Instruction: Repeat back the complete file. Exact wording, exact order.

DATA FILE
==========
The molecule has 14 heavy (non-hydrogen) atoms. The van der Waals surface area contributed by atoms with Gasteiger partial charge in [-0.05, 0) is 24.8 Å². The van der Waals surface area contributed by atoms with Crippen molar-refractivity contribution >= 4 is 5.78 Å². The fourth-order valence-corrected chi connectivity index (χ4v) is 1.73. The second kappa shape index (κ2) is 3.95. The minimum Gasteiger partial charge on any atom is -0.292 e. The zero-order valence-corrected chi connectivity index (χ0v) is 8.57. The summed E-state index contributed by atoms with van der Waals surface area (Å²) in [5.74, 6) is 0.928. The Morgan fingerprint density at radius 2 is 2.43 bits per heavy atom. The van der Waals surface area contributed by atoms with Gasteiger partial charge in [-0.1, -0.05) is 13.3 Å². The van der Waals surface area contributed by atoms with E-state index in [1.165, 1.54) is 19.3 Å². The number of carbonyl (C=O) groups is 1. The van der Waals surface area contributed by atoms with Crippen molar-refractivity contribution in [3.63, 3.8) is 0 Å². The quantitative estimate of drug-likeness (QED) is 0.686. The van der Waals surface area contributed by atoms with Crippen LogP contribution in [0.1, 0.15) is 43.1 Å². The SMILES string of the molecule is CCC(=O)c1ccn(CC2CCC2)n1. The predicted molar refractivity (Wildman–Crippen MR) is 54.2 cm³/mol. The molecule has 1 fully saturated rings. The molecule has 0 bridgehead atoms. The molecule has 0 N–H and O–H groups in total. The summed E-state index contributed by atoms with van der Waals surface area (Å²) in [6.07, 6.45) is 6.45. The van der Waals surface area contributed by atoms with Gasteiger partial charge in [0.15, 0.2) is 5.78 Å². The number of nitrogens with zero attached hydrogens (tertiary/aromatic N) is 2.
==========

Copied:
The molecule has 14 heavy (non-hydrogen) atoms. The van der Waals surface area contributed by atoms with Gasteiger partial charge in [-0.05, 0) is 24.8 Å². The van der Waals surface area contributed by atoms with Crippen molar-refractivity contribution >= 4 is 5.78 Å². The fourth-order valence-corrected chi connectivity index (χ4v) is 1.73. The second kappa shape index (κ2) is 3.95. The minimum Gasteiger partial charge on any atom is -0.292 e. The zero-order valence-corrected chi connectivity index (χ0v) is 8.57. The summed E-state index contributed by atoms with van der Waals surface area (Å²) in [5.74, 6) is 0.928. The Morgan fingerprint density at radius 2 is 2.43 bits per heavy atom. The van der Waals surface area contributed by atoms with Gasteiger partial charge in [-0.1, -0.05) is 13.3 Å². The van der Waals surface area contributed by atoms with E-state index in [1.165, 1.54) is 19.3 Å². The number of carbonyl (C=O) groups is 1. The van der Waals surface area contributed by atoms with Crippen molar-refractivity contribution in [3.63, 3.8) is 0 Å². The quantitative estimate of drug-likeness (QED) is 0.686. The van der Waals surface area contributed by atoms with Crippen LogP contribution in [0.1, 0.15) is 43.1 Å². The SMILES string of the molecule is CCC(=O)c1ccn(CC2CCC2)n1. The predicted molar refractivity (Wildman–Crippen MR) is 54.2 cm³/mol. The molecule has 1 fully saturated rings. The molecule has 0 bridgehead atoms. The molecule has 0 N–H and O–H groups in total. The summed E-state index contributed by atoms with van der Waals surface area (Å²) in [6.07, 6.45) is 6.45. The van der Waals surface area contributed by atoms with Gasteiger partial charge in [0.15, 0.2) is 5.78 Å². The number of nitrogens with zero attached hydrogens (tertiary/aromatic N) is 2.